More books sold to fewer people

Whereas educational materials and books for children and teenagers occupy the bulk of the European book fairs, several recent studies are pointing at increasingly poor levels of functional literacy among young adults. Among all age groups in Europe and North America, book reading has significantly declined over the past twenty years, both in terms of the number of books actually read and leisure time spent on reading books. Book fair performance and publishing statistics seem to indicate that book sales are up in most parts of the world, while at the same time book reading audiences tend to be shrinking in terms of smaller percentages of the (growing) population, and are shifting towards particular social groups.

Statistics from 2017 released by the UK’s Department for Education show that one in five children in the UK cannot read well by the age of 11. In an international survey of the same year, only 35-40% of 10-year-old kids in most European countries responded that they like reading ‘very much.’

In the US, a nation-wide assessment of educational progress undertaken in 2017 came to the conclusion that only 35% of public school students were at or above ‘proficient’ in grade-four reading. Another report finds that not more than 48% of kids up to 5 years old in the US are read to on a daily basis by their parents or other family members, and that 37% of children arrive at kindergarten without the skills necessary for lifetime learning.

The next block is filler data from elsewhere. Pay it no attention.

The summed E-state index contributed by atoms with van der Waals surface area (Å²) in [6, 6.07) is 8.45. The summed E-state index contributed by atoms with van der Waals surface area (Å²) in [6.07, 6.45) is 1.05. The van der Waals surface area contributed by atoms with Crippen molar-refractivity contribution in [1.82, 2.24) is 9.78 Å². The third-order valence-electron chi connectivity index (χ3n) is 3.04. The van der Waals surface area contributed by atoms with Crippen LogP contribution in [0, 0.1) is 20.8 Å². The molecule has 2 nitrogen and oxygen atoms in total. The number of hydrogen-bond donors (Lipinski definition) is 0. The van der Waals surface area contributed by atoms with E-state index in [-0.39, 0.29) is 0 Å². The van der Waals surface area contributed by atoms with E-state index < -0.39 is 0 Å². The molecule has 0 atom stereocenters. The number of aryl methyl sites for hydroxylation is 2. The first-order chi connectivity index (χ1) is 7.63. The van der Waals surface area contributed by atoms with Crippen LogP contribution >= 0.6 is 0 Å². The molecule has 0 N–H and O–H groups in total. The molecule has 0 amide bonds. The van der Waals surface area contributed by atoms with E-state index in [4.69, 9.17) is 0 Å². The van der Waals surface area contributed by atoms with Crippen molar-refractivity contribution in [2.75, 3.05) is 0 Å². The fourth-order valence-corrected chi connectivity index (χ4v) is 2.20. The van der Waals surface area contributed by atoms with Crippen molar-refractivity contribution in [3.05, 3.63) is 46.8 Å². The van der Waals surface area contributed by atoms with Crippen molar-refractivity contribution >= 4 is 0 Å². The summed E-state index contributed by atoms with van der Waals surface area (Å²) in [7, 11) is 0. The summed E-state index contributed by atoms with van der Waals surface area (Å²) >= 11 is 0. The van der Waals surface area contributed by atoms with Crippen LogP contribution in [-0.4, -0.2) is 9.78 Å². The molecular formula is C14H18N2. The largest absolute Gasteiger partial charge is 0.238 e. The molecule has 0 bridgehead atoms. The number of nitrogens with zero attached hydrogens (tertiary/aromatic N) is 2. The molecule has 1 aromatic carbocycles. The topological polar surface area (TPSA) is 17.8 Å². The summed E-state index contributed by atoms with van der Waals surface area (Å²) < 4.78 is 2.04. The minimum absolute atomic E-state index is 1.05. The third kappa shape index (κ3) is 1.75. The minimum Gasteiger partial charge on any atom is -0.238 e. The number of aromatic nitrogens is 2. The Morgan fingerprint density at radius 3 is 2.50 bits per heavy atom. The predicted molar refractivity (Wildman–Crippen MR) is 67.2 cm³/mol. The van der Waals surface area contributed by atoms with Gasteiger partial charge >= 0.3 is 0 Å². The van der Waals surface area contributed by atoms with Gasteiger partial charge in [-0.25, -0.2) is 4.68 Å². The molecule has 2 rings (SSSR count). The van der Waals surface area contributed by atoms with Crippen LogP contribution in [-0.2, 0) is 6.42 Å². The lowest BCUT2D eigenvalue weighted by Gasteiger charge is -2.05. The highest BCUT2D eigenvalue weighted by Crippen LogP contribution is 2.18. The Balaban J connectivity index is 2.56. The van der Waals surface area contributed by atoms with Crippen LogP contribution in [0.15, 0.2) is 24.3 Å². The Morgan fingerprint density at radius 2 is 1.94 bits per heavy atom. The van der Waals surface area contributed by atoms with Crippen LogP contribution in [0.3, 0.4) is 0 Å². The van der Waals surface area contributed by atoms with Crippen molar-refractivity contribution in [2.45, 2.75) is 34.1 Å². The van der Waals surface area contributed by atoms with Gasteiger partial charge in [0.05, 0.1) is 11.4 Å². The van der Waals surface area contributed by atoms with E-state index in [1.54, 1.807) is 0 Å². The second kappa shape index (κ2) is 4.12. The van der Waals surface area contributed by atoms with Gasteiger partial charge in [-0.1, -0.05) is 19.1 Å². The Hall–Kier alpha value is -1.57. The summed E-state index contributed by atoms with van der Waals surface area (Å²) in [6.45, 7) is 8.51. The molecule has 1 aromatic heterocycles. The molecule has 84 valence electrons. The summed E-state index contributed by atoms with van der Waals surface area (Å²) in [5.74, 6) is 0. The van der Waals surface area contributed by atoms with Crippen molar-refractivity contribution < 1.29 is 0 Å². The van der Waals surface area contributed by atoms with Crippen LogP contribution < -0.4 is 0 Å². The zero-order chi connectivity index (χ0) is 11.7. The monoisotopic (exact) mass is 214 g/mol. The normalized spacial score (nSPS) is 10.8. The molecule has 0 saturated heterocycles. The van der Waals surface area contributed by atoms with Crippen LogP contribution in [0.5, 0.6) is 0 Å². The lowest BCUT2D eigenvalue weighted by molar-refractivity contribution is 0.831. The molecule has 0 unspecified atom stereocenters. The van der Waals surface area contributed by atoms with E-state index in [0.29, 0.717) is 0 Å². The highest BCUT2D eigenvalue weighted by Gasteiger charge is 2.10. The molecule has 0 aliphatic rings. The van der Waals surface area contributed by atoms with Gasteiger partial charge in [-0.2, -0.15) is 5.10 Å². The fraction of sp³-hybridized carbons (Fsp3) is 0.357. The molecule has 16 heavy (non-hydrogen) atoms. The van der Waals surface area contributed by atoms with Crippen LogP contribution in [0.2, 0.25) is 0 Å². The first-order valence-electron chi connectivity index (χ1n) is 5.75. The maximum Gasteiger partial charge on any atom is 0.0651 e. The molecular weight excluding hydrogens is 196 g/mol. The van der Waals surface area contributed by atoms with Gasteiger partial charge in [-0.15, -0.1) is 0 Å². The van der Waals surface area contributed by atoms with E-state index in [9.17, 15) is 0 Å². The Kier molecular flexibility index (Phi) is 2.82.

Indians read the most, but mainly online

In India, a survey conducted in 2016 by Scholastic Publishers and research institute YouGov found that around one-third of children in the age group of 6 to 17 read two books a month for pleasure, and only 50% read their class books on week days. Around 85% of parents would like their children to read more, but it was also found that parents’ reading habits significantly influence children’s reading habits. According to a global study by the World Culture Score Index of 2017, India tops the list of countries where people read most, with 10 hours and 42 minutes per person per week. However, this is only an average, and more than two-thirds of this time is spent reading online.

In 2009, the National Book Trust entrusted the National Council for Applied Economic Research (NCAER) with a Youth Readership Survey, spread across 199 towns, 207 rural districts and 660,000 respondents in the age group of 13 to 35. Asked to indicate the purpose of reading from a list of options, 46% chose ‘knowledge enhancement’ and 20% chose ‘pleasure’ or ‘relaxation.’ Almost 50% of the respondents agreed that book reading as a habit was declining mainly because of the presence of TV and internet, lack of time and the perception of a poor reading culture. Out of India’s 459 million youth, 333 million are considered literate, of whom only 25%, 84 million, read books for leisure. As much as 47% of these leisure book readers are from urban India and 53% from rural India. Hindi (33.4%), Marathi (13.2%), Bengali (7.7%) and English (5.3%) are statistically the preferred languages for leisure reading.